Classical Green Flash

A sliver of sun brilliant green on the horizon, a classical green flash. Seen by Giuseppe Pappa at Giojosa Marea, Messina, Sicily on the Tyrrhenian sea.

All images ©Giuseppe Pappa, shown with permission.
Atmospheric
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Green flashes come in different flavours. Mock mirage flashes flicker on distorted layered suns still partially above the horizon but they are rarely visible to the unaided eye and it is dangerous to stare or use binoculars. Cloud top flashes similarly give rare and evanescent glints to cameras as the sun slides behind a cloud bank. Green is sometimes even seen by cameras as the sun sets behind a wind swept hillside.

But the much sought classical flash of literature needs no camera. At its best it blazes forth a brilliant and startling emerald light as the last slice of sun is poised on the horizon. A clear sky is maybe best but it is not crucial.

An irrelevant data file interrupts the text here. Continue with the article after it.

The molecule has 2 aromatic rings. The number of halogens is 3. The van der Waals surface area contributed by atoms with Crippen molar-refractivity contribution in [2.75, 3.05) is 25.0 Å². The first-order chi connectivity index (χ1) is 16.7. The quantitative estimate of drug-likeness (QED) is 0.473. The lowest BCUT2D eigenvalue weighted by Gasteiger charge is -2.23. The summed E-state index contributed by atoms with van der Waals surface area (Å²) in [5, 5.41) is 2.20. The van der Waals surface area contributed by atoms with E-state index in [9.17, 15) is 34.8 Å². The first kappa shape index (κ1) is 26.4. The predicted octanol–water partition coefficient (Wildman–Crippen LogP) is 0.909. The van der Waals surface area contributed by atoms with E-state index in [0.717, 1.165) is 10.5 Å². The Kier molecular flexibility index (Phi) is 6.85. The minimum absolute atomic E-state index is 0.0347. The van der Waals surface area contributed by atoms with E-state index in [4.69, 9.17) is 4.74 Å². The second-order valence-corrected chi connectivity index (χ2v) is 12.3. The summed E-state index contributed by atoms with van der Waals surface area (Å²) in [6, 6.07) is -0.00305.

There are plenty of omens. The mirage conditions essential to form the flash show up early. As the sun sinks a second sun starts to rise from the horizon. They meet in an ‘omega’ shape. The joined and distorted images then descend with a distinct lip visible at the sea surfaces. Finally there is the flash itself.

Believe not the all too many accounts citing differential refraction between red and green light producing an upper green edge to the sun that sets last. They miss the point, ordinary refraction effects are far too small to give a flash and it is not quite on the horizon anyway. A mirage is needed. Sun rays are refracted upwards as they slant across the temperature gradients linking a warm air layer close to the sea and cooler air above. Two images form, an upper ‘normal’ one and a lower one that is inverted and rises. Where the images merge, first at the ‘omega’ to give a red flash and then just before they both set (green flash) there is strong vertical magnification of the images. The extreme stretching makes the otherwise small colour separation visible.